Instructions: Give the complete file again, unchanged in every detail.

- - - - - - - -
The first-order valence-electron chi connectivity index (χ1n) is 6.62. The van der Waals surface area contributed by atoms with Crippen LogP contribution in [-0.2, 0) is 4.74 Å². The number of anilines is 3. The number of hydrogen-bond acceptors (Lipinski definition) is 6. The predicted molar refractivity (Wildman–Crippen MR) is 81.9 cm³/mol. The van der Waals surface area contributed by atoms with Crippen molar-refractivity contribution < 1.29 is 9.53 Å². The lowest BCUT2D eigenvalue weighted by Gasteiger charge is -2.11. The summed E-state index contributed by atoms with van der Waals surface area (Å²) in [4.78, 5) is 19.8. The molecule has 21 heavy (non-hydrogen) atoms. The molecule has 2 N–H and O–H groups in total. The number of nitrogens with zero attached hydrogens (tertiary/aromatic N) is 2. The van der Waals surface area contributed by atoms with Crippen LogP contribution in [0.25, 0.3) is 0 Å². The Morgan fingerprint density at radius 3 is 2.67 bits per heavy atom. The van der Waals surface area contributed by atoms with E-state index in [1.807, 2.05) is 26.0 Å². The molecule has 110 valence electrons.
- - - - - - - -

The first-order valence-electron chi connectivity index (χ1n) is 6.62. The van der Waals surface area contributed by atoms with Crippen LogP contribution in [-0.2, 0) is 4.74 Å². The number of anilines is 3. The number of hydrogen-bond acceptors (Lipinski definition) is 6. The predicted molar refractivity (Wildman–Crippen MR) is 81.9 cm³/mol. The van der Waals surface area contributed by atoms with Crippen molar-refractivity contribution < 1.29 is 9.53 Å². The lowest BCUT2D eigenvalue weighted by Gasteiger charge is -2.11. The summed E-state index contributed by atoms with van der Waals surface area (Å²) in [4.78, 5) is 19.8. The molecule has 21 heavy (non-hydrogen) atoms. The molecule has 2 N–H and O–H groups in total. The number of nitrogens with zero attached hydrogens (tertiary/aromatic N) is 2. The van der Waals surface area contributed by atoms with Crippen LogP contribution in [0.25, 0.3) is 0 Å². The Morgan fingerprint density at radius 3 is 2.67 bits per heavy atom. The van der Waals surface area contributed by atoms with E-state index in [1.807, 2.05) is 26.0 Å². The molecule has 110 valence electrons.